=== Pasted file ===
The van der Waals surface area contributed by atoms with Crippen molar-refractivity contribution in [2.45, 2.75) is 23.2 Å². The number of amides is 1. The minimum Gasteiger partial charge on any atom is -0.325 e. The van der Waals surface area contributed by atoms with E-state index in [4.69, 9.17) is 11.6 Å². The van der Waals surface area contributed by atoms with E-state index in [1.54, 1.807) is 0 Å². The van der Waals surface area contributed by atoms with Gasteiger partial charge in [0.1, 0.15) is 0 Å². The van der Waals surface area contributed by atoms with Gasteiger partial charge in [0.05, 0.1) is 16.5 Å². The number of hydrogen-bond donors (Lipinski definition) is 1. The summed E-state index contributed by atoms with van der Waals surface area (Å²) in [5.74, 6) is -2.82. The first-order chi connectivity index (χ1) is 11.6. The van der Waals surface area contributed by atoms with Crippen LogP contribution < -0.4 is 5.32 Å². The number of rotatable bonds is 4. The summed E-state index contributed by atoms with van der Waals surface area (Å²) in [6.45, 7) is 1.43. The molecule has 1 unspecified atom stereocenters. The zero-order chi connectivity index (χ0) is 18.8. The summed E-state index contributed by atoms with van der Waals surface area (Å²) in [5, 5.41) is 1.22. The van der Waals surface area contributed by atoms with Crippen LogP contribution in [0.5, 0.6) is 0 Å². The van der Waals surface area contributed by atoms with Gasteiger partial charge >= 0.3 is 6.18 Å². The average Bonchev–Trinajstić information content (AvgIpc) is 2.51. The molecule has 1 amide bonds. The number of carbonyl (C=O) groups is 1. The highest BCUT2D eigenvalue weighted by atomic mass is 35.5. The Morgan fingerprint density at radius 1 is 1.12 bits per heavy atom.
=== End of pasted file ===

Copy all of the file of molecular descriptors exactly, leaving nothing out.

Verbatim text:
The van der Waals surface area contributed by atoms with Crippen molar-refractivity contribution in [2.45, 2.75) is 23.2 Å². The number of amides is 1. The minimum Gasteiger partial charge on any atom is -0.325 e. The van der Waals surface area contributed by atoms with E-state index in [4.69, 9.17) is 11.6 Å². The van der Waals surface area contributed by atoms with E-state index in [1.54, 1.807) is 0 Å². The van der Waals surface area contributed by atoms with Gasteiger partial charge in [0.1, 0.15) is 0 Å². The van der Waals surface area contributed by atoms with Gasteiger partial charge in [0.05, 0.1) is 16.5 Å². The number of hydrogen-bond donors (Lipinski definition) is 1. The summed E-state index contributed by atoms with van der Waals surface area (Å²) in [5.74, 6) is -2.82. The first-order chi connectivity index (χ1) is 11.6. The van der Waals surface area contributed by atoms with Crippen LogP contribution < -0.4 is 5.32 Å². The number of rotatable bonds is 4. The summed E-state index contributed by atoms with van der Waals surface area (Å²) in [6.45, 7) is 1.43. The molecule has 1 unspecified atom stereocenters. The zero-order chi connectivity index (χ0) is 18.8. The summed E-state index contributed by atoms with van der Waals surface area (Å²) in [5, 5.41) is 1.22. The van der Waals surface area contributed by atoms with Crippen LogP contribution in [0.5, 0.6) is 0 Å². The van der Waals surface area contributed by atoms with Gasteiger partial charge >= 0.3 is 6.18 Å². The average Bonchev–Trinajstić information content (AvgIpc) is 2.51. The molecule has 1 amide bonds. The number of carbonyl (C=O) groups is 1. The highest BCUT2D eigenvalue weighted by atomic mass is 35.5. The Morgan fingerprint density at radius 1 is 1.12 bits per heavy atom.